Construction professionals seem to find ways to add more layers and new materials to building envelopes. While these additional layers have helped reduce energy losses, they have not managed to keep water out of the walls. For example, the use of continuous insulation (ci) on exterior walls and the airtightening of building envelopes have only increased the need for materials with elevated drying potential (e.g. fiberglass insulation) because when (not if) moisture infiltrates the assemblies, it needs to escape. This is where resilient design comes into play.
Buildings must be durable and treated individually based on their climate zone (CZ), region, and the location—they must be robust. However, to do so, architects and specifiers must first understand how systems behave in different markets and how designs can be optimized to make the wall assemblies truly robust. Managing moisture would be the key to successfully constructing the sustainable buildings of the future.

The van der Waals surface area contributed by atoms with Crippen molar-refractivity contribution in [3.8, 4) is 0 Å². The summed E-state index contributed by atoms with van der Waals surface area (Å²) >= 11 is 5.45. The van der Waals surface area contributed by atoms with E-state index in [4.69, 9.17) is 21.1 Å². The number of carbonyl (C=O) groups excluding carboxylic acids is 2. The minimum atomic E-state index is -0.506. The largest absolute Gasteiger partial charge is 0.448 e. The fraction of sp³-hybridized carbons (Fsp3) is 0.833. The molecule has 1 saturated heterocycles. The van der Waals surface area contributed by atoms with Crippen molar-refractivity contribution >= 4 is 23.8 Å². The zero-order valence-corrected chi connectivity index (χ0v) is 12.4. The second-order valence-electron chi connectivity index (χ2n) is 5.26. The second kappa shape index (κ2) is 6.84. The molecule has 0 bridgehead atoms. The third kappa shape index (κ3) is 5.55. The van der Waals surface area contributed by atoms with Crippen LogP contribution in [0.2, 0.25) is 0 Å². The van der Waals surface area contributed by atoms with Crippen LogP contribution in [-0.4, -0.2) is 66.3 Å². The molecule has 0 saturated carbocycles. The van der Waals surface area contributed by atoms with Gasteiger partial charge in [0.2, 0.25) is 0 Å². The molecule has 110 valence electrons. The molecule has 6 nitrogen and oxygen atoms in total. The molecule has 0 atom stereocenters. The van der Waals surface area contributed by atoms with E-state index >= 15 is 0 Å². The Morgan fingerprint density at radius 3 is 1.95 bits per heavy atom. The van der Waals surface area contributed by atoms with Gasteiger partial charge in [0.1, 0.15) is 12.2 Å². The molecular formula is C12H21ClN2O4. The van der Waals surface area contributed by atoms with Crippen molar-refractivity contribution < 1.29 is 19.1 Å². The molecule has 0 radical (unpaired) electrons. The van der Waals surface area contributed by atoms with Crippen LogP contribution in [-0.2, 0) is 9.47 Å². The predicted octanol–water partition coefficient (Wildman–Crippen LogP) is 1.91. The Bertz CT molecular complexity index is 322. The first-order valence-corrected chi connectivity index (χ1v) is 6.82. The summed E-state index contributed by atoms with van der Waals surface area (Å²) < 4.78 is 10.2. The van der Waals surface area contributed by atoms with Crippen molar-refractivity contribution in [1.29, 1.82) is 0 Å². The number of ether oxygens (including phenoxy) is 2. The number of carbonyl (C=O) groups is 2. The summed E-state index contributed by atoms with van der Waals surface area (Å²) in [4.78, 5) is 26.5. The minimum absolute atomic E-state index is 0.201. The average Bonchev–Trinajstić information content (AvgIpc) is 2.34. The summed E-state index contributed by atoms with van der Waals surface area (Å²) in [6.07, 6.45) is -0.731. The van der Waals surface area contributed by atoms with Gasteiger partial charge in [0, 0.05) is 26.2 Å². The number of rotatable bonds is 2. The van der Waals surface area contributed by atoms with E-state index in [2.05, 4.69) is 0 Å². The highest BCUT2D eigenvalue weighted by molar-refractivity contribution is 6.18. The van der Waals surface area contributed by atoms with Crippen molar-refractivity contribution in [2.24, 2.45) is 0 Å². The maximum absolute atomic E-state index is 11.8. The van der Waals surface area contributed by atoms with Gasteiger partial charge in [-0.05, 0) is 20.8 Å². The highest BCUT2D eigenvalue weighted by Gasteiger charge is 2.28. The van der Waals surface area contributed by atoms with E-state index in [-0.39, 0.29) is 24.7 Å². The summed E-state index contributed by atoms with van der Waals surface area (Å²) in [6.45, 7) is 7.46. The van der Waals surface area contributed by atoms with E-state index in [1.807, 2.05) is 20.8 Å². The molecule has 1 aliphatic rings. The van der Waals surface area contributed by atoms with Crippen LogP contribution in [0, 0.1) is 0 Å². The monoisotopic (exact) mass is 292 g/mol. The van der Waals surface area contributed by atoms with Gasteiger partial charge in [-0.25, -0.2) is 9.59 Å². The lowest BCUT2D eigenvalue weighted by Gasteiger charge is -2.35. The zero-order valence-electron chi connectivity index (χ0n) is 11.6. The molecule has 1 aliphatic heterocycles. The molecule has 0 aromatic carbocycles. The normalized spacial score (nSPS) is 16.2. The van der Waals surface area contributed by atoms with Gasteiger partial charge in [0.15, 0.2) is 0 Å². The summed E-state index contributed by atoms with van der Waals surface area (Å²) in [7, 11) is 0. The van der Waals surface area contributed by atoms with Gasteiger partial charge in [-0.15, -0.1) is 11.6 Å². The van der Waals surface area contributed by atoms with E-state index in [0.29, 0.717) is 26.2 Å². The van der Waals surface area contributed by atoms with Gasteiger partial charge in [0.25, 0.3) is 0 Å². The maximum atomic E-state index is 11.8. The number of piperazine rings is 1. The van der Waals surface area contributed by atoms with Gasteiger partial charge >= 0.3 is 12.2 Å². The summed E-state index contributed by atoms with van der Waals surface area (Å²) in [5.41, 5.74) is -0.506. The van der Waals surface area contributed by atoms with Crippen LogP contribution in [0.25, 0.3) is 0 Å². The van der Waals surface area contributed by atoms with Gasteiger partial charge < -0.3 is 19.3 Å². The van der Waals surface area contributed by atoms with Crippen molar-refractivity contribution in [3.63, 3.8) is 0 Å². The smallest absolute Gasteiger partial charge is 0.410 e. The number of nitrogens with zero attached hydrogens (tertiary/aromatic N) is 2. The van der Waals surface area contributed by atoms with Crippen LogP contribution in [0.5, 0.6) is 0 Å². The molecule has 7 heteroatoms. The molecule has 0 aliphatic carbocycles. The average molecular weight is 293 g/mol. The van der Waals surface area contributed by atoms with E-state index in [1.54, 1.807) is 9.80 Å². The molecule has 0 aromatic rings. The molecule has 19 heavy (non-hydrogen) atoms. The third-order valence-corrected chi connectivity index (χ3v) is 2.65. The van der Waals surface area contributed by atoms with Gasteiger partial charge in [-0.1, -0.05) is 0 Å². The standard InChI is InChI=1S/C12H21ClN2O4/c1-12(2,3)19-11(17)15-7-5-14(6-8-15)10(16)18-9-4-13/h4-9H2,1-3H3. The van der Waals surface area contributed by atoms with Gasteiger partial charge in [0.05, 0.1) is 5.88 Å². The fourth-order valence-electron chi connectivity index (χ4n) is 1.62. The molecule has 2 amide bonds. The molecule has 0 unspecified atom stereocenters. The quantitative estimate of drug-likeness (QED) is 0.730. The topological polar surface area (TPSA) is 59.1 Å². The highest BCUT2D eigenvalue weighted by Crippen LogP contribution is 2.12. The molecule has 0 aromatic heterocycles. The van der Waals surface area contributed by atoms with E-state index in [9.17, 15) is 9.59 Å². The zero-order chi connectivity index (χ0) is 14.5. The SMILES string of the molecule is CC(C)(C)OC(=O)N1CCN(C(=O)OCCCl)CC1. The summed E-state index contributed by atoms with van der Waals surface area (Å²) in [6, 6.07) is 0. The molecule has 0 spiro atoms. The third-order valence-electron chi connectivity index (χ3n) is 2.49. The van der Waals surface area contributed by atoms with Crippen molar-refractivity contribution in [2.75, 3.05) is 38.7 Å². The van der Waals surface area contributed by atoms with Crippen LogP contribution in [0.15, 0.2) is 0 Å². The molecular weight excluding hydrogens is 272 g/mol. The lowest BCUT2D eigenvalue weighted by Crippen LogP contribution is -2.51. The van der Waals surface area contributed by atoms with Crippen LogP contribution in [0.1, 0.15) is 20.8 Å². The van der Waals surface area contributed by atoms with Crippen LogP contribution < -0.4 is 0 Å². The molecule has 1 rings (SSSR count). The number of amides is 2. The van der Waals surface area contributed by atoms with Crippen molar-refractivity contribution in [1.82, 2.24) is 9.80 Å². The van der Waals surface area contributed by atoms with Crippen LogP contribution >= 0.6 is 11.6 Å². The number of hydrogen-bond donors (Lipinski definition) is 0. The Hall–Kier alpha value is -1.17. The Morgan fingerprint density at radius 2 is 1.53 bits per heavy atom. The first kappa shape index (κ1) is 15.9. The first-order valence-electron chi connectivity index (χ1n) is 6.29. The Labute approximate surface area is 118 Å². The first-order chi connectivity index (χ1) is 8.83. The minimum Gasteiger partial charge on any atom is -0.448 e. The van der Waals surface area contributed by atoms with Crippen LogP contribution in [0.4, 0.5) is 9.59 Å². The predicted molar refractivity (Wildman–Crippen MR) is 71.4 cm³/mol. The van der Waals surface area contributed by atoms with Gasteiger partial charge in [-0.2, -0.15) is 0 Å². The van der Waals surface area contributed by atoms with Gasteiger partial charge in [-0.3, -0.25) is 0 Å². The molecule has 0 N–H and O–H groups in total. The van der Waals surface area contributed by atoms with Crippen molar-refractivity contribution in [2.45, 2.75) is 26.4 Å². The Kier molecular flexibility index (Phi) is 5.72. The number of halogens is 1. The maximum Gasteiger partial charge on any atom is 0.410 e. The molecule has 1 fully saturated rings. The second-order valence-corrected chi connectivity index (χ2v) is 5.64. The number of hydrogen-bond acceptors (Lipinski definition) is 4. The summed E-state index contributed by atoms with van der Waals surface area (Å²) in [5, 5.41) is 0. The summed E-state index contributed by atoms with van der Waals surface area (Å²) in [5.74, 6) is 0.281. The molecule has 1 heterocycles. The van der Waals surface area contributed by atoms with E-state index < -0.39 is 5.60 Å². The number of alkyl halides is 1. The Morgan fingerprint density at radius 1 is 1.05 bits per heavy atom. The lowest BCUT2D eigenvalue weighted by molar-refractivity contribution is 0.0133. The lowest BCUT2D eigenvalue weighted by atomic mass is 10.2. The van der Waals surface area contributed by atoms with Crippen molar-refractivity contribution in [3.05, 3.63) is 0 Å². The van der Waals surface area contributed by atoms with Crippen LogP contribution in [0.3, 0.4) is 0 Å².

In the latest edition of a series of free, downloadable e-books, an article from the pages of The Construction Specifier seeks to explain the concept of a ‘robust wall’. To get your copy in either pdf or digital edition, visit www.constructionspecifier.com/ebook/georgia-pacific-ideas-on-permeability-e-book.